I’ll tell you that one of the first things I think about when thinking about “small things” is the saying “Don’t sweat the small stuff… and it’s all small stuff.” The saying is actually the title of a book by Dr. Richard Carlson originally published over twenty years ago and with more than 25 million copies in print. The book talks about how we spend far too much time worrying about minor irritations and frustrations and not enough time generating gratitude and hope.  It seems that we have a way of latching onto the negative “small things” and barely noticing the life-giving things that we encounter every day.

 The kingdom of heaven is in everyday things already amongst us.

The stories Jesus tells us about the kingdom of heaven are down to earth – literally! They are common stories about ordinary people – a farmer, a baker, a fisherman not kings and heroes.  These ordinary folks are doing everyday things. Not exactly the exalted vision of God’s realm one might expect.  As Christians, we are called to believe in the incarnation, the word made flesh, the mystery of the meeting of the divine and human in the person of Jesus.

In this parable Jesus is bringing that same incarnational focus to the world around him.  The kingdom of heaven is like the most common things in human life. For the people of Jesus’ time – seeds, and in other gospels – some leaven and fishing nets.  Take just a minute and think about some every day, common thing you interact with – can you find the kingdom of heaven within it? Our busyness, our distracted minds, and our preconceived notions often keep us from seeing the kingdom of heaven that is already in our midst.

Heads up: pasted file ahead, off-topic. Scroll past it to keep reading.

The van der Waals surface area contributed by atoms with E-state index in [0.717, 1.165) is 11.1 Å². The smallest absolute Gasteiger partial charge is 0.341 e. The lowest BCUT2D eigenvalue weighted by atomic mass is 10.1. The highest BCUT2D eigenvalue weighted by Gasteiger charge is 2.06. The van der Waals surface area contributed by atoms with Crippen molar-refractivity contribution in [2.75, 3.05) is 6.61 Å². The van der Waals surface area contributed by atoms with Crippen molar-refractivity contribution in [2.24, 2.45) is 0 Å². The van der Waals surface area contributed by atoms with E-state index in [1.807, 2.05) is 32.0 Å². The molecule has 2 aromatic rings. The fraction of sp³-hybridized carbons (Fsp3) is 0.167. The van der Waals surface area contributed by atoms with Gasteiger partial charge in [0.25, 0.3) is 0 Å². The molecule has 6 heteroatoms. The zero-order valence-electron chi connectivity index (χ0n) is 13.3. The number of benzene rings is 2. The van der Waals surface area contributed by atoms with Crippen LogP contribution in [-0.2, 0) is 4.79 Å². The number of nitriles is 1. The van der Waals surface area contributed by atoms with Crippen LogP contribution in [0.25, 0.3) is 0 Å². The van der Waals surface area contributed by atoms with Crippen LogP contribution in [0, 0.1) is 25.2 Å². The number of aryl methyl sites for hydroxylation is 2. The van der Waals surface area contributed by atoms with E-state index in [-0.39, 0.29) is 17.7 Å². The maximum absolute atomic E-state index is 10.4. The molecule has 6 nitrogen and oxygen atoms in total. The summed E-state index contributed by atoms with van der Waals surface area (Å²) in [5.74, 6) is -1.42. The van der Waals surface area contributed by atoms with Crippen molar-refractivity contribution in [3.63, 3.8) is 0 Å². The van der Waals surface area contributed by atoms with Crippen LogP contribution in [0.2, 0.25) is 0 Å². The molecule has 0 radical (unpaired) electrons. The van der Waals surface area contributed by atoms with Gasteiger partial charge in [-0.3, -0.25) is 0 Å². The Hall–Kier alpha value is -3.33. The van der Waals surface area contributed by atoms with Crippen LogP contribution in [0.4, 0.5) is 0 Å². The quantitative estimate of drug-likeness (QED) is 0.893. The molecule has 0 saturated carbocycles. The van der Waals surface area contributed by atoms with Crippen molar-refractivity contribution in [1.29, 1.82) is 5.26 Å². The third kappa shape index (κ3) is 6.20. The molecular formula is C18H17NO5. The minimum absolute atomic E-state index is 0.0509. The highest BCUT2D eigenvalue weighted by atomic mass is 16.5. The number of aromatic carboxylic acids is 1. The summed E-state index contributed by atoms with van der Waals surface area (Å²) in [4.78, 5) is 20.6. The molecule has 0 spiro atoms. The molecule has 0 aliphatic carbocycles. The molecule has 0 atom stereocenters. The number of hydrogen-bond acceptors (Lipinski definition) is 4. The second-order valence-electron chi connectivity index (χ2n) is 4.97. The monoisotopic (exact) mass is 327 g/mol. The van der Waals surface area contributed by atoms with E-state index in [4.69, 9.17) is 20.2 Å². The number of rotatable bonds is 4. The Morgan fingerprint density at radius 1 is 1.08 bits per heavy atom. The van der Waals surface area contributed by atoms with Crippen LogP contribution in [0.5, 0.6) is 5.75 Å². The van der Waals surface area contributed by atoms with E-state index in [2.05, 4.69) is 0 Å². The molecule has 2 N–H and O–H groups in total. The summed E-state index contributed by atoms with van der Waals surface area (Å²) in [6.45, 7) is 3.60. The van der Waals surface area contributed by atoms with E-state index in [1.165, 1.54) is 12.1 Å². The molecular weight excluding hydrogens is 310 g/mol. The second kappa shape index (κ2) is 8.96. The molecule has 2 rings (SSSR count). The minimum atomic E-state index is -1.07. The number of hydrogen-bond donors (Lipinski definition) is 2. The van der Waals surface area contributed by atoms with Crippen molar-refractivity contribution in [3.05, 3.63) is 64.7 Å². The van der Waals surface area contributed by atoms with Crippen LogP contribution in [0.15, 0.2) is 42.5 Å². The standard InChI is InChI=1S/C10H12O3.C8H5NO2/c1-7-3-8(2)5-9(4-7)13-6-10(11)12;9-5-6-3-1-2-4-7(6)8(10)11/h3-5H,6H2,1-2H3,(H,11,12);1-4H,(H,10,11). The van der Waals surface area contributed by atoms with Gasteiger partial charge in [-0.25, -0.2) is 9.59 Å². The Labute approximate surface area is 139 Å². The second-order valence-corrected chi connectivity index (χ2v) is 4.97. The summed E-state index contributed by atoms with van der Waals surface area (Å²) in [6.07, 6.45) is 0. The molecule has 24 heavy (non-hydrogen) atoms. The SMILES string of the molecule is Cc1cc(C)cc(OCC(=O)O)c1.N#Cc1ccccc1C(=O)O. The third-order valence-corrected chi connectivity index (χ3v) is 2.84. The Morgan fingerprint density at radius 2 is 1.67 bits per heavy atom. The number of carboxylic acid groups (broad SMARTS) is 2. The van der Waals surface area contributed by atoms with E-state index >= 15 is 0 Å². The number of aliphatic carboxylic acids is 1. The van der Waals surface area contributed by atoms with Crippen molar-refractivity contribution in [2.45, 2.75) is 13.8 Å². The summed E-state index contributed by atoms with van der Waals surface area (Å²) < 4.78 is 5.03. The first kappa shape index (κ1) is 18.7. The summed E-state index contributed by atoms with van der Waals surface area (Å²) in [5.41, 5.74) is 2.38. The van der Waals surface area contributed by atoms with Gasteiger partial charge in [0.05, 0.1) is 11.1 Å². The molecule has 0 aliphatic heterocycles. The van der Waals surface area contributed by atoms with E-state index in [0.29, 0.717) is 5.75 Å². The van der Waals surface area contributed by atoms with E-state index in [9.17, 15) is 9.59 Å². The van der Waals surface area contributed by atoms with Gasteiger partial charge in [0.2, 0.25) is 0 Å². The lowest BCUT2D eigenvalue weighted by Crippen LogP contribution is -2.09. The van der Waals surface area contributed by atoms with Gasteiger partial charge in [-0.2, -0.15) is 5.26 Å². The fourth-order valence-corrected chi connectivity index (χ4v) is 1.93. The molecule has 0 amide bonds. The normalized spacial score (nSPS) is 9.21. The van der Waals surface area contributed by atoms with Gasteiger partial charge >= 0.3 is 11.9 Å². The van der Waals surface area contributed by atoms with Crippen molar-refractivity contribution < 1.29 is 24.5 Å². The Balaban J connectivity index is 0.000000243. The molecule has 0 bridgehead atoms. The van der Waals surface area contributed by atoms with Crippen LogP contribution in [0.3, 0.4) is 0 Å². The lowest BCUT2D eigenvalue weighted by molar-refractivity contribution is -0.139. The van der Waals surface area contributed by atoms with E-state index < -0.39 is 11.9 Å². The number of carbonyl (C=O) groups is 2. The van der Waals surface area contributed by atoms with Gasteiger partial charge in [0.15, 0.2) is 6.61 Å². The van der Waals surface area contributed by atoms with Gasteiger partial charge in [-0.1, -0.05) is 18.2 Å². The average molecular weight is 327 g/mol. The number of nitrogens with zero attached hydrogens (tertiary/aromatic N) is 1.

The kingdom of heaven is within those things that are considered nuance, cast away, or without value.

Another interpretation of this parable is that among the items Jesus compared the kingdom of heaven to were things that were considered a nuisance or unclean.  Although there is some scholarly debate about this, some claim that in Jesus’ time the mustard plant was essentially considered a weed – a seed that grew into a “trash tree.” No farmer in their right mind would purposely plant a mustard seed unless they were prepared to be completely overrun by it.  There were far more valuable crops to be planted.  Can you imagine planting a field of weeds?